Our goal is simple: to be able to access YouTube subscriptions, channels and uploads from code, using official APIs (no scraping).

This tutorial will for most part follow existing Google sample but expand on some of the points I personally struggled with. Google is offering APIs in several languages, but I find using JavaScript as the most cut-to-the-chase approach.

So, lets get started.

Step 1: Setting-up the project

Good news: Our entire project is going to consist of just a single index.html file.
Bad news: You still need a server to host it, since Google APIs will refuse to work if you just open the html file in the browser.

For prototyping phase we will need a web-server. Any old web-server will do. I recommend getting node.js and then running npm install http-server -g to install http-server. You can start the server by running http-server.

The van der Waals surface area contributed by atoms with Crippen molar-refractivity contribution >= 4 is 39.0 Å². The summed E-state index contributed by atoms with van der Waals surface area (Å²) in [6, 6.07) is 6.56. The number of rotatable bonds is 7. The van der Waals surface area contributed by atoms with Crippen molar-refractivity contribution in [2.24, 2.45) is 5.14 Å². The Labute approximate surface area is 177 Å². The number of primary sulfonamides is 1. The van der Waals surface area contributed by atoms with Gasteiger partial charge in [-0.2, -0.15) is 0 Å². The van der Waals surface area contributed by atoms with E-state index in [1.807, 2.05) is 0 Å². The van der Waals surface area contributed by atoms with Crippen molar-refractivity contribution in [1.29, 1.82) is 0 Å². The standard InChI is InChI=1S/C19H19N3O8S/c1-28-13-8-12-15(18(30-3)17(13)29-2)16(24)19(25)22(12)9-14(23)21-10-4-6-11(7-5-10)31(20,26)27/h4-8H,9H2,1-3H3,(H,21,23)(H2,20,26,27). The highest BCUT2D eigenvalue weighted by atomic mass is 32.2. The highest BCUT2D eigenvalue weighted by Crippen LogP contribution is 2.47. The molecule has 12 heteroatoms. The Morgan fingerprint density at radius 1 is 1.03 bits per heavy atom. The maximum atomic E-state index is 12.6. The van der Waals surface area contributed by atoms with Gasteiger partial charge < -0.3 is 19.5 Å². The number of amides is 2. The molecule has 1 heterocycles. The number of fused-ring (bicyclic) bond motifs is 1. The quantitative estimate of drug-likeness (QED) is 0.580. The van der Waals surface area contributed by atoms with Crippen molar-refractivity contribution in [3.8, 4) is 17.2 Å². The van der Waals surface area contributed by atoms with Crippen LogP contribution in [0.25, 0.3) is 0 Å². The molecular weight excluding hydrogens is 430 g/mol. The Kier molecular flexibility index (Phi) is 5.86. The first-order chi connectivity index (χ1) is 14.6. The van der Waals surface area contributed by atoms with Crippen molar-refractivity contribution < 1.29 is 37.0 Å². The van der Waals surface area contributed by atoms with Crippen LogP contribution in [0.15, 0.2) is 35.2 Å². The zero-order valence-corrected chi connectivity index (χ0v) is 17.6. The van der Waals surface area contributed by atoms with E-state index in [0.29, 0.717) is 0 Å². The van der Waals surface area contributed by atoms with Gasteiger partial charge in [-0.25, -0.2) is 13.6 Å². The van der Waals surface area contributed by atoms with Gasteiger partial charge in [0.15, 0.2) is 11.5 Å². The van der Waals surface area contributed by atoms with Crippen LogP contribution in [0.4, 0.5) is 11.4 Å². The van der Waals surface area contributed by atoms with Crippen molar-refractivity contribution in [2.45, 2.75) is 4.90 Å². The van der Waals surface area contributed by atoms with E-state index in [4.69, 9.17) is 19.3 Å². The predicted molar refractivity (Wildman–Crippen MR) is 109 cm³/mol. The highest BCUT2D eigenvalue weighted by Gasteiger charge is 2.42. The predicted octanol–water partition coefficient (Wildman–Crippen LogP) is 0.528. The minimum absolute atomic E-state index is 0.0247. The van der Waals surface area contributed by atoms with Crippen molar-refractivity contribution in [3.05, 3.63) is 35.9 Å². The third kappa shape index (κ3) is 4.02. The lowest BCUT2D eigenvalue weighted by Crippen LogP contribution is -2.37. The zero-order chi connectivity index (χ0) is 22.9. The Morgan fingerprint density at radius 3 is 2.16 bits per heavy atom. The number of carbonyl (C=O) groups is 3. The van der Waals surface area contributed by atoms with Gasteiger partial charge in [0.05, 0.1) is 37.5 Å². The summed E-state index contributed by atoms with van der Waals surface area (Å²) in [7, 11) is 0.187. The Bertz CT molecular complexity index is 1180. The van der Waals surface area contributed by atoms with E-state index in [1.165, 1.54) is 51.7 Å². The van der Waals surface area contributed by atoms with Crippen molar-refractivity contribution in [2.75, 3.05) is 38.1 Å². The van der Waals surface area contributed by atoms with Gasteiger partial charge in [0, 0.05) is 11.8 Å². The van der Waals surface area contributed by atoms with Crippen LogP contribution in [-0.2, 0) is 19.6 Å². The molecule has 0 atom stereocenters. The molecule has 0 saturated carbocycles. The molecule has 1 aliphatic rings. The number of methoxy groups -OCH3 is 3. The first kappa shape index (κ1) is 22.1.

Create new file named index.html in the directory you used to install and run http-server. Now, whatever you put into index.html will be available at http://localhost:8080.

The thing that you want to put into index.html is pretty-much the final code snippet from Google’s guide:

<script>
    var GoogleAuth;
    var SCOPE = 'https://www.googleapis.com/auth/youtube.force-ssl';
    function handleClientLoad() {
        // Load the API's client and auth2 modules.
        // Call the initClient function after the modules load.
        gapi.load('client:auth2', initClient);
    }

    function initClient() {